Clinic workers contacted patients by telephone, and subsequent clinical evaluations were made by two nurses. STD field staff visited patients in their homes; multiple attempts were often needed to locate and counsel patients. Although the five pregnant women were located and treated with Bicillin L-A, four infants were treated for congenital syphilis because their mothers had not been treated adequately at least 30 days before delivery. None of the infants had congenital syphilis.
After 8 weeks of follow-up efforts, 52 (82%) of the 63 patients had been restaged and retreated; the remaining 11 patients either could not be located (one) or refused retreatment (10). The total estimated direct costs of follow-up efforts conducted by county A's clinic was approximately $24,000.
In county B, 10 syphilis patients received Bicillin C-R during an 11-day period according to the clinic's syphilis treatment records. Of these, eight were treated with Bicillin L-A, one was not located, and the other refused further treatment.
To determine the frequency of Bicillin C-R use in STD clinics nationwide and to educate STD program managers about the possible confusion between Bicillin C-R and Bicillin L-A, CDC surveyed 65 STD program areas during January-February 1999 about unintentional Bicillin C-R use from 1993 through 1998. Fifty-seven of the 65 program areas were state/city program areas, and the remainder were islands and territories; 55 (96%) of the state/city program areas responded to the survey. Of these, 45 (82%) used only Bicillin L-A to treat syphilis patients, three used Permapen® exclusively (a BPG product from Pfizer, Inc. [New York, New York]), and seven used both Permapen and Bicillin L-A. Besides the Maryland clinics, four program areas reported unintentional Bicillin C-R use at least once from 1993 through 1998. In two areas, Bicillin C-R was received at the state health department and was distributed to STD clinics statewide; the administration of a nonrecommended regimen subsequently occurred at many local STD clinics. Two other areas reported unintentional use of Bicillin C-R at individual clinics (one area reported multiple occurrences). In March 1999, unintentional use of Bicillin C-R was reported from a program area that had responded negatively to the earlier survey. The number of persons who received a nonrecommended regimen in this incident could not be determined.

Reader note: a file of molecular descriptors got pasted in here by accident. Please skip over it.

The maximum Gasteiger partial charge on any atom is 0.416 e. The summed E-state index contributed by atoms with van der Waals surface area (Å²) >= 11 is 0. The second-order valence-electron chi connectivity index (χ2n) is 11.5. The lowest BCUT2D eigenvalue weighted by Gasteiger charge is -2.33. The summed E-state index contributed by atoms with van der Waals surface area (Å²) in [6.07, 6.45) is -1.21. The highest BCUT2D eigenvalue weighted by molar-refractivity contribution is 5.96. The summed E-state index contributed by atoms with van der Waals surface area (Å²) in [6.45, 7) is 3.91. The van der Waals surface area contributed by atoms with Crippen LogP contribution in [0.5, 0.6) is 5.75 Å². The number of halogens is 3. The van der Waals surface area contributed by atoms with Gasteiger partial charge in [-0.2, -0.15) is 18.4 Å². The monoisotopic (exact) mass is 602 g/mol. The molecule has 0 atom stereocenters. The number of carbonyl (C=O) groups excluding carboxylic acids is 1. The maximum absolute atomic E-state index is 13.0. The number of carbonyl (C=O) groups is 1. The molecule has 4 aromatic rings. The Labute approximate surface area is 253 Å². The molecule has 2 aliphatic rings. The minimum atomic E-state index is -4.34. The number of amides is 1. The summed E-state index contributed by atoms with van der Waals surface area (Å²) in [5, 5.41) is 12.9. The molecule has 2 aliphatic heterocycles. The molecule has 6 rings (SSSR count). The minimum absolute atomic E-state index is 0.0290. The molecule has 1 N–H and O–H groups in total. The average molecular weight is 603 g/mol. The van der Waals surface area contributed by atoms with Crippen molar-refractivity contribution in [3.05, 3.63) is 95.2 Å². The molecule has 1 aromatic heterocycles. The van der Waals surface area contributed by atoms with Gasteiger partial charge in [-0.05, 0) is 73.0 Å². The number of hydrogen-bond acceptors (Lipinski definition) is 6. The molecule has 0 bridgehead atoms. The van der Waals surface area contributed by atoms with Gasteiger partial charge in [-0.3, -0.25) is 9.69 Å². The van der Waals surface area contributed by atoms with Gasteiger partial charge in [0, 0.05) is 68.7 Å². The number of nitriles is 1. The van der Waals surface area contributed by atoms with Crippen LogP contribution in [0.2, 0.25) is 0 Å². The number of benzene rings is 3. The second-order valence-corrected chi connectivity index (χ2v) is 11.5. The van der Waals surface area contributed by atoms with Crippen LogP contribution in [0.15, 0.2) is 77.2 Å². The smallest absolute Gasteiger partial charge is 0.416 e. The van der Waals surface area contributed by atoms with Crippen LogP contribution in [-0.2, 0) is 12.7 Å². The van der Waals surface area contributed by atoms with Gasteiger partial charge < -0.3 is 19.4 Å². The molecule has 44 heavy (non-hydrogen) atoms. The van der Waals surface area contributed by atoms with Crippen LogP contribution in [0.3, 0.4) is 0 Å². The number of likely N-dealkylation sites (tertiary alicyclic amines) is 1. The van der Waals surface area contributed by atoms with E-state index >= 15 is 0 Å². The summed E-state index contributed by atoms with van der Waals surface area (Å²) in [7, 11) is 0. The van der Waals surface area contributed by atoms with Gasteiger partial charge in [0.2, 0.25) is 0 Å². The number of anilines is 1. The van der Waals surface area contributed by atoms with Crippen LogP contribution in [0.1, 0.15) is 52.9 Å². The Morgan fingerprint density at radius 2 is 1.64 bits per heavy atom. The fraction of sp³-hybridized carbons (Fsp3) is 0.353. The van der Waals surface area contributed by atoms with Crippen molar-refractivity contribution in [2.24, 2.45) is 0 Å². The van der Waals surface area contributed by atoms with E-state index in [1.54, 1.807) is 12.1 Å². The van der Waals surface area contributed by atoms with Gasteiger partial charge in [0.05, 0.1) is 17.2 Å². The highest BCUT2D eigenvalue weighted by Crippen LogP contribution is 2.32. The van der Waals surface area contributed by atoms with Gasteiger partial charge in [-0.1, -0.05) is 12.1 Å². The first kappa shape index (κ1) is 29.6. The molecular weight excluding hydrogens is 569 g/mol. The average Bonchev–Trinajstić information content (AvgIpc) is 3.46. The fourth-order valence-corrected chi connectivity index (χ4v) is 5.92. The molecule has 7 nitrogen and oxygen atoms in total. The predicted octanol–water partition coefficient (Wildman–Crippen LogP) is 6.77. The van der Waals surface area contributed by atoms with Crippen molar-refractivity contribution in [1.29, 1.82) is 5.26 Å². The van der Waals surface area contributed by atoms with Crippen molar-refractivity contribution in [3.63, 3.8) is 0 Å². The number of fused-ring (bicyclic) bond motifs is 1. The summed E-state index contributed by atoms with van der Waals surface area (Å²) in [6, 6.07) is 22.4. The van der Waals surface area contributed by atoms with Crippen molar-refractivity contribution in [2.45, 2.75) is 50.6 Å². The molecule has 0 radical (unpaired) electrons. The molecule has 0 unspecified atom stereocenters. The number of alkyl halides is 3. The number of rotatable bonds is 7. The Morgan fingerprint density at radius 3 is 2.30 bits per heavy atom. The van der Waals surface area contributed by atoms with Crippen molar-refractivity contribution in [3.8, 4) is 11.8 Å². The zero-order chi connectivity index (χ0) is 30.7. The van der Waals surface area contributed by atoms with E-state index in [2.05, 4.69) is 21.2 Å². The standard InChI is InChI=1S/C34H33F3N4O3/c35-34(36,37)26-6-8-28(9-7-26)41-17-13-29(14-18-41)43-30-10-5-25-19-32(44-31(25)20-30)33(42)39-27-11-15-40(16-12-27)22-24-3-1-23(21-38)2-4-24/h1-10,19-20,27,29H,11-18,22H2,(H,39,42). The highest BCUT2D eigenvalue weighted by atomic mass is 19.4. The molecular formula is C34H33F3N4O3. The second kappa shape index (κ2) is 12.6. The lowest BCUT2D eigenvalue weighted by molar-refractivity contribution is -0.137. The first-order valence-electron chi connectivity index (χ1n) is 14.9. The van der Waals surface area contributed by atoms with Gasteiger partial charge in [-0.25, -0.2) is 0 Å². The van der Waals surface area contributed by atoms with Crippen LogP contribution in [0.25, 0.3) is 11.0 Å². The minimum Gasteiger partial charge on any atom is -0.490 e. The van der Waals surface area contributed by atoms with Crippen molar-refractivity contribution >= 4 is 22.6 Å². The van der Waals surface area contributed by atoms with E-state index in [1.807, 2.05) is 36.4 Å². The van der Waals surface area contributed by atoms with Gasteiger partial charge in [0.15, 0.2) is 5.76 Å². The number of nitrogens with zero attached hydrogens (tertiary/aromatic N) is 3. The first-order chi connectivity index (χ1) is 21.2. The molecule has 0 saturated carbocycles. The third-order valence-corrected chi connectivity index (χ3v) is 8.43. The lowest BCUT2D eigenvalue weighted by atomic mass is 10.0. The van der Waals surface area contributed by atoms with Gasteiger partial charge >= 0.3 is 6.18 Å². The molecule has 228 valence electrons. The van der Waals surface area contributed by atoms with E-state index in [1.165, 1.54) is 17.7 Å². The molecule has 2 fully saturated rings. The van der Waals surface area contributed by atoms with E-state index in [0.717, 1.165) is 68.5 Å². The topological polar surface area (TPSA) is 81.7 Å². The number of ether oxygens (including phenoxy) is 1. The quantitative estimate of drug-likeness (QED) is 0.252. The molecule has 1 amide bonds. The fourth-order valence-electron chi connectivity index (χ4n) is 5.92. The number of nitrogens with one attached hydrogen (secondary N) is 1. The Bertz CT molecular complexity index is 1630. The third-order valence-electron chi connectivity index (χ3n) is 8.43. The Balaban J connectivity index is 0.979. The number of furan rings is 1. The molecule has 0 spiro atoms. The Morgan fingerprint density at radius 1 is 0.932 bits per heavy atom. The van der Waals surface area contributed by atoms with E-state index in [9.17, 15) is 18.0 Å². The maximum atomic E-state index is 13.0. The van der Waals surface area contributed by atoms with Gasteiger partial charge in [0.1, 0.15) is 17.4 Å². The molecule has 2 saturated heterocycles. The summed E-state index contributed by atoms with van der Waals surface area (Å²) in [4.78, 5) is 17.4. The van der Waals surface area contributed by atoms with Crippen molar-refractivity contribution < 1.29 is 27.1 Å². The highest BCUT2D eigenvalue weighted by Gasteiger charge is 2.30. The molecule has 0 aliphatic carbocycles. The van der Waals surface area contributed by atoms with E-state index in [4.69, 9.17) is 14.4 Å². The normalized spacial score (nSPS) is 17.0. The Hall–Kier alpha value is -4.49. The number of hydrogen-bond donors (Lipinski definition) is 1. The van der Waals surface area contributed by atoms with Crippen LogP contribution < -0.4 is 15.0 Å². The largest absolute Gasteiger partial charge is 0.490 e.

Among the 55 state/city program areas that responded to the survey, 31 (56%) were unaware of the possible confusion between Bicillin C-R and Bicillin L-A; 24 (46%) program areas routinely ordered Bicillin L-A by telephone.
D Dwyer, MD, State Epidemiologist, Maryland Dept of Health and Mental Hygiene. Div of STD Prevention, National Center for HIV, STD, and TB Prevention; and an EIS Officer, CDC.